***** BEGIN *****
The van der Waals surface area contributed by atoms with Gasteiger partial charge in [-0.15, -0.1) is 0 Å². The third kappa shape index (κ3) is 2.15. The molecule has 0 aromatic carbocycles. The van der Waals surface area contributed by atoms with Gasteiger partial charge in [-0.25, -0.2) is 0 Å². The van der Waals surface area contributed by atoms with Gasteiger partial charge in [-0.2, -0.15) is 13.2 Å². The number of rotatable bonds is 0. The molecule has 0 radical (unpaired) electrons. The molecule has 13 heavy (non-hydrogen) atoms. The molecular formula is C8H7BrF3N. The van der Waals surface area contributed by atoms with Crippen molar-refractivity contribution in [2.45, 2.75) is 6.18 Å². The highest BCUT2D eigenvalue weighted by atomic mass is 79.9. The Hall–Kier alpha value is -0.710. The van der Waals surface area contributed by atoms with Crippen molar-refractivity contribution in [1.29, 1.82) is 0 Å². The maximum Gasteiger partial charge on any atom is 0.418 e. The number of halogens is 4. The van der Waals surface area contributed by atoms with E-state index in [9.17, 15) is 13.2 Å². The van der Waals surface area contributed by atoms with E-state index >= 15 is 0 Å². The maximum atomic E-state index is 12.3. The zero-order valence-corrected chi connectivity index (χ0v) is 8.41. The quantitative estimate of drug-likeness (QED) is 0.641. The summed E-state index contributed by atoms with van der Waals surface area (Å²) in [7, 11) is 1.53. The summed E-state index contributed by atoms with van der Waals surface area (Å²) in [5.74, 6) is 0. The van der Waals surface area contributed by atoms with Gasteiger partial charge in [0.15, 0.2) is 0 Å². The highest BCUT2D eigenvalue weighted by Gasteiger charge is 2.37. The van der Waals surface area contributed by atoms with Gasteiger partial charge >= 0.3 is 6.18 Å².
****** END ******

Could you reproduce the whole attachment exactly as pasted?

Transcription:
The van der Waals surface area contributed by atoms with Gasteiger partial charge in [-0.15, -0.1) is 0 Å². The third kappa shape index (κ3) is 2.15. The molecule has 0 aromatic carbocycles. The van der Waals surface area contributed by atoms with Gasteiger partial charge in [-0.25, -0.2) is 0 Å². The van der Waals surface area contributed by atoms with Gasteiger partial charge in [-0.2, -0.15) is 13.2 Å². The number of rotatable bonds is 0. The molecule has 0 radical (unpaired) electrons. The molecule has 13 heavy (non-hydrogen) atoms. The molecular formula is C8H7BrF3N. The van der Waals surface area contributed by atoms with Crippen molar-refractivity contribution in [2.45, 2.75) is 6.18 Å². The highest BCUT2D eigenvalue weighted by atomic mass is 79.9. The Hall–Kier alpha value is -0.710. The van der Waals surface area contributed by atoms with Crippen molar-refractivity contribution in [1.29, 1.82) is 0 Å². The maximum Gasteiger partial charge on any atom is 0.418 e. The number of halogens is 4. The van der Waals surface area contributed by atoms with E-state index in [9.17, 15) is 13.2 Å². The van der Waals surface area contributed by atoms with E-state index >= 15 is 0 Å². The maximum atomic E-state index is 12.3. The zero-order valence-corrected chi connectivity index (χ0v) is 8.41. The quantitative estimate of drug-likeness (QED) is 0.641. The summed E-state index contributed by atoms with van der Waals surface area (Å²) in [7, 11) is 1.53. The summed E-state index contributed by atoms with van der Waals surface area (Å²) in [5.74, 6) is 0. The van der Waals surface area contributed by atoms with Gasteiger partial charge in [0.15, 0.2) is 0 Å². The highest BCUT2D eigenvalue weighted by Gasteiger charge is 2.37. The van der Waals surface area contributed by atoms with Gasteiger partial charge >= 0.3 is 6.18 Å².